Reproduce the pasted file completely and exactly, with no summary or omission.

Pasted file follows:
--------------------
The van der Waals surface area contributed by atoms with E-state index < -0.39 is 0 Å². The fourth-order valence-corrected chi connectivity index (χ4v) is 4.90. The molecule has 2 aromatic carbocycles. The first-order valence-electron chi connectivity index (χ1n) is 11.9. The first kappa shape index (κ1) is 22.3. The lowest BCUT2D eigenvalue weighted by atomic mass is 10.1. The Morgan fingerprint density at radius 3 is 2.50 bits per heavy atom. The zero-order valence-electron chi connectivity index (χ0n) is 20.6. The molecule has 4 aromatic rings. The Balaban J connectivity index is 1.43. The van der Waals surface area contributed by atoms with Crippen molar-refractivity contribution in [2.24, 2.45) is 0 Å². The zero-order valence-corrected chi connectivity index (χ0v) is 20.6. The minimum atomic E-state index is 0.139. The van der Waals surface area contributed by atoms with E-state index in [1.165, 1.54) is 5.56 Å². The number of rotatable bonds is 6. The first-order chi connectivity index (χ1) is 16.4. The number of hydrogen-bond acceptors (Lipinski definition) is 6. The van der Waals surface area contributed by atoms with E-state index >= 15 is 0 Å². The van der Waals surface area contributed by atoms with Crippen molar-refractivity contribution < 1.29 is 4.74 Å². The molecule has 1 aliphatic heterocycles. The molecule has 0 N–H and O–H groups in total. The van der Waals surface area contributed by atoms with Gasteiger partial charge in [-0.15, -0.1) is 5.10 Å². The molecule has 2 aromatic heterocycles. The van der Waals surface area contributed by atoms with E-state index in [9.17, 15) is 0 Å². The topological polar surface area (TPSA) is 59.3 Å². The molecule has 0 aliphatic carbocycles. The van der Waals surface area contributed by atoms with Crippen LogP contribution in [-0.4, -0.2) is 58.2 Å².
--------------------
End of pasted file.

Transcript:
The van der Waals surface area contributed by atoms with E-state index < -0.39 is 0 Å². The fourth-order valence-corrected chi connectivity index (χ4v) is 4.90. The molecule has 2 aromatic carbocycles. The first-order valence-electron chi connectivity index (χ1n) is 11.9. The first kappa shape index (κ1) is 22.3. The lowest BCUT2D eigenvalue weighted by atomic mass is 10.1. The Morgan fingerprint density at radius 3 is 2.50 bits per heavy atom. The zero-order valence-electron chi connectivity index (χ0n) is 20.6. The molecule has 4 aromatic rings. The Balaban J connectivity index is 1.43. The van der Waals surface area contributed by atoms with Crippen molar-refractivity contribution in [2.24, 2.45) is 0 Å². The zero-order valence-corrected chi connectivity index (χ0v) is 20.6. The minimum atomic E-state index is 0.139. The van der Waals surface area contributed by atoms with E-state index in [1.165, 1.54) is 5.56 Å². The number of rotatable bonds is 6. The first-order chi connectivity index (χ1) is 16.4. The number of hydrogen-bond acceptors (Lipinski definition) is 6. The van der Waals surface area contributed by atoms with E-state index >= 15 is 0 Å². The van der Waals surface area contributed by atoms with Crippen molar-refractivity contribution < 1.29 is 4.74 Å². The molecule has 1 aliphatic heterocycles. The molecule has 0 N–H and O–H groups in total. The van der Waals surface area contributed by atoms with Gasteiger partial charge in [-0.15, -0.1) is 5.10 Å². The molecule has 2 aromatic heterocycles. The van der Waals surface area contributed by atoms with E-state index in [9.17, 15) is 0 Å². The topological polar surface area (TPSA) is 59.3 Å². The molecule has 0 aliphatic carbocycles. The van der Waals surface area contributed by atoms with Crippen LogP contribution in [-0.4, -0.2) is 58.2 Å².